Parashat Eikev-- Deuteronomy 7:12-11:32
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Questions for Young Children
• God repeats all that God did for the Israelites in the desert for 40 years. Can you remember some of the miracles God performed?
• In the book of Deuteronomy (8:7-9), God tells the Israelites ten times that Eretz Yisrael is a good land. What do you think makes a land good?
• Why should we thank God after eating? Why might we forget to say thank-you when we have a lot of everything we need?

Questions for Older Children
• Why do you think God tells the Israelites that they are to destroy the enemies God delivers to them but that it will be a slow process? Why do you think God didn’t just destroy the enemies quickly, by God’s self?
• Do you think that the text is correct that B’nei Yisrael might forget about thanking God once they prosper? Why or why not?
• Have you ever had a success and forgotten who helped you achieve that success?

Questions for Teens and Adults
• How realistic is the warning that once B’nei Yisrael prosper they might assume that they did it themselves and forget God’s role?
• In chapter 9, Moshe recites a lot of bad memories from the Exodus, examples when B’nei Yisrael questioned or disobeyed God. What purpose is served by remembering negative behavior?
• The speech in this parasha that Moshe delivers could be called his closing argument to B’nei Yisrael to persuade them to follow God’s laws. How persuasive are Moshe’s arguments? Would they make you feel ready to conquer Eretz Yisrael?

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Create a Shabbat dinner showcasing Israeli products
In light of this week’s parasha celebrating the agricultural riches of Eretz Yisrael and preparing B’nei Yisrael to enter the Land of Israel, you might consider buying  Israeli products for your Shabbat dinner. Not only does it align with the parasha, it has the added benefit of offering token economic support for Israel.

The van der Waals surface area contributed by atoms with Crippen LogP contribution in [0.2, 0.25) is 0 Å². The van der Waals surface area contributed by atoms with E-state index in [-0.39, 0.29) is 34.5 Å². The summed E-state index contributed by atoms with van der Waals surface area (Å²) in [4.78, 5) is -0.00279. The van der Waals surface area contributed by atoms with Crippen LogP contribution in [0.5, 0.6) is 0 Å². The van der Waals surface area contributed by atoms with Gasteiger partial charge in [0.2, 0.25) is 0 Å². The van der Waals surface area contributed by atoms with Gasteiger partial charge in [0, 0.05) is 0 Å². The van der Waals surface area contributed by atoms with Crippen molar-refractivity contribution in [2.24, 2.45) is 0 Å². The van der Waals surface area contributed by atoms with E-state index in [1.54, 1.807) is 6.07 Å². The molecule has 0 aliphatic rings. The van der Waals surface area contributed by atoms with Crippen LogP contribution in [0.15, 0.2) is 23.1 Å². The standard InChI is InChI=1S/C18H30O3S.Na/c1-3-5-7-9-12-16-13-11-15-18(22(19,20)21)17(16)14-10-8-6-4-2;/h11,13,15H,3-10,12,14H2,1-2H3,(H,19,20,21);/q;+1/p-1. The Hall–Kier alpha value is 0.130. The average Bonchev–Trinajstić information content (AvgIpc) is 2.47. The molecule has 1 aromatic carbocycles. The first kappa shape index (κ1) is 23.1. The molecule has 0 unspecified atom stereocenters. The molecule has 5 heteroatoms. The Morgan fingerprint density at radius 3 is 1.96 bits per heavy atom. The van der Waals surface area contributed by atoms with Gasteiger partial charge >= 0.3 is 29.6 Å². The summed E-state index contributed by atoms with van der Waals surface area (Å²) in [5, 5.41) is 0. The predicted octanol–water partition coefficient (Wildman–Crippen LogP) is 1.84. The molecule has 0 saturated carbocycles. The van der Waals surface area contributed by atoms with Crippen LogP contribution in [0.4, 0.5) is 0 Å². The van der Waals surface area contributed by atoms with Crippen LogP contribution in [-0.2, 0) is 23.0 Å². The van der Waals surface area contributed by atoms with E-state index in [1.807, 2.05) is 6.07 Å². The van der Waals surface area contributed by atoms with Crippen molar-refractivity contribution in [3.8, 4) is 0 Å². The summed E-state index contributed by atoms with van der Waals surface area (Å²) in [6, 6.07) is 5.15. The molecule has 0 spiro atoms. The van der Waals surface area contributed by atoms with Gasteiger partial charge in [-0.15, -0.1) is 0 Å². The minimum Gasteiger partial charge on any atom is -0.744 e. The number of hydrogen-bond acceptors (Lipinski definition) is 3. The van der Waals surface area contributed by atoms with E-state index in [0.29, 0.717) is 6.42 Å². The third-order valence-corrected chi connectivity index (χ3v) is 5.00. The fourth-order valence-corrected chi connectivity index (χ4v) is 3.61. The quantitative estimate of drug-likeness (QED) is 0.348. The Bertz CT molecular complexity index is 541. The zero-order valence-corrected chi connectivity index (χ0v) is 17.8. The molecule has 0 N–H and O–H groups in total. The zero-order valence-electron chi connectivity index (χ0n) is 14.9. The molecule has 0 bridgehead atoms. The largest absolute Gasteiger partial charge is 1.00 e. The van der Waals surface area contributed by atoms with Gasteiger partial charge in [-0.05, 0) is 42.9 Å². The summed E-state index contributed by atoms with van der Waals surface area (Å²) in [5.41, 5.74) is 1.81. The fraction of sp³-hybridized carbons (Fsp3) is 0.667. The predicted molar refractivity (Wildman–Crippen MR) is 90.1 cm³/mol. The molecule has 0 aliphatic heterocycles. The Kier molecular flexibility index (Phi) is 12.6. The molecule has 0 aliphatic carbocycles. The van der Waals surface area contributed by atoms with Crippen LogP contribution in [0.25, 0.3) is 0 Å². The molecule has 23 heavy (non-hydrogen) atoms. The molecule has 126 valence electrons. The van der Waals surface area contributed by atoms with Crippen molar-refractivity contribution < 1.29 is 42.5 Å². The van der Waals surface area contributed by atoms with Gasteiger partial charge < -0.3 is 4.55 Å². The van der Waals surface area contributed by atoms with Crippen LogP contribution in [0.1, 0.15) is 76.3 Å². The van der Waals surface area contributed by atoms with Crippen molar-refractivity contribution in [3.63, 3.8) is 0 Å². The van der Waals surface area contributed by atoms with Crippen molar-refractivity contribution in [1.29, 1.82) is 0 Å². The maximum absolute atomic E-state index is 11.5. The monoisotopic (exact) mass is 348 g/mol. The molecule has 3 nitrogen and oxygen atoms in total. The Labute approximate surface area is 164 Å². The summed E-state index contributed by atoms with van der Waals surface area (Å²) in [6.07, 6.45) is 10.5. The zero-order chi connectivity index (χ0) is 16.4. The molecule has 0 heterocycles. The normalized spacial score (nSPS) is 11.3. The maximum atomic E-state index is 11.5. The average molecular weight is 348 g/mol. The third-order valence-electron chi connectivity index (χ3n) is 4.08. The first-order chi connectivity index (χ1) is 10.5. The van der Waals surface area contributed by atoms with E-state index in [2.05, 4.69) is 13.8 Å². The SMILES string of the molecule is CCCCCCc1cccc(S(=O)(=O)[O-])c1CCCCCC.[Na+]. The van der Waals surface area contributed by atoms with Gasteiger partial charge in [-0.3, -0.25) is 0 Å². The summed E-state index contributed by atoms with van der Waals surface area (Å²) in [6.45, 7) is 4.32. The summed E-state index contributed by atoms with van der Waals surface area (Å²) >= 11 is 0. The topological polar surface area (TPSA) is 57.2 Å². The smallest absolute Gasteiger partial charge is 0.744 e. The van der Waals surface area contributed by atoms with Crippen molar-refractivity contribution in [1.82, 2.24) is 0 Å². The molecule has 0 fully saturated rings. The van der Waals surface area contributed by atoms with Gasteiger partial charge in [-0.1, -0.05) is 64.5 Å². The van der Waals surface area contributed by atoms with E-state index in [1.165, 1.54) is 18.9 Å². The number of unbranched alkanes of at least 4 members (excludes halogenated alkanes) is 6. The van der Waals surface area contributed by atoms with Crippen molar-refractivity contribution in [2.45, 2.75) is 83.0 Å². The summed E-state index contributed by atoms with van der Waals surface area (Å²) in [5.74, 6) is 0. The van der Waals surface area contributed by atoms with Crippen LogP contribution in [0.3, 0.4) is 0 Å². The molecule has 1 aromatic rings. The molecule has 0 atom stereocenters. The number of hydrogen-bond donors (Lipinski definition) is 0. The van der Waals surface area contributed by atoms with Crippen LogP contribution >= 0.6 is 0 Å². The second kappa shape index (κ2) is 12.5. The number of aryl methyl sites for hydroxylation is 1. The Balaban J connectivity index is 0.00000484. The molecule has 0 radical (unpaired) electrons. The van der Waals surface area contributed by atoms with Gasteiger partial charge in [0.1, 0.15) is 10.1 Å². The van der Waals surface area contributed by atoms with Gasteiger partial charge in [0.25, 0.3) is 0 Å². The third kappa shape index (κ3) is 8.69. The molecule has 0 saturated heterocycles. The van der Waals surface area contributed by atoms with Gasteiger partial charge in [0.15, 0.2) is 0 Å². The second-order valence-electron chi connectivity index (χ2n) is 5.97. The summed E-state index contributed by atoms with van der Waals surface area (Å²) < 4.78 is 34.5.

• Select from the familiar brands easily available in local groceries like Osem, Telma, Carmel
  • Try shopping on the internet.  If you search for Israeli food products, you'll discover a wealth of resources.
  •  If you're living in Israel, no problem!

 

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Moshe continues his farewell address to B’nei Yisrael in this parasha. The future is presented as a series of consequences. B’nei Yisrael will enter the Land but their sojourn in Eretz Yisrael and the quality of their life is determined by their own actions. If they obey God’s laws, all will be well with B’nei Yisrael. Moshe reminds B’nei Yisrael of their poor behavior and introduces the concept of z’khut avot (the merit of the ancestors). The Israelites will possess the land of Israel, not because they were obedient to God, but because God is fulfilling his covenant with Abraham, Isaac, and Jacob. The parasha includes verses that may be familiar to you from Birkat ha-Mazon, the Grace after Meals (8:10) and the Sh’ma. (11:13 ff).

Find the food connection...

אֶרֶץ חִטָּה וּשְׂעֹרָה, וְגֶפֶן וּתְאֵנָה וְרִמּוֹן; אֶרֶץ-זֵית שֶׁמֶן, וּדְבָשׁ

...a land of wheat and barley, of vines, fig, and pomegranates, a land of olive trees and honey.

--Deuteronomy 8:8

The Seven Species!(Shivat ha-minim)!

The SIde Dish

As a child, I was a very fussy eater. Particularly galling to me were school lunches. We had to eat the prepared lunches served family style under the eagle eye of the teacher at the head of the table. The worst was so-called dessert--canned fruit swimming in syrup. Until I reached Eretz Yisrael in 1964, I had never eaten a fresh peach or plum. When I ate an Israeli plum and peach, I couldn’t believe the flavor. I still feel that Israeli produce has a special intensity of flavor.  I encourage you to enjoy the produce when you travel to Eretz Yisrael. Prove to yourself that Moshe was not exaggerating Eretz Yisrael’s agricultural riches!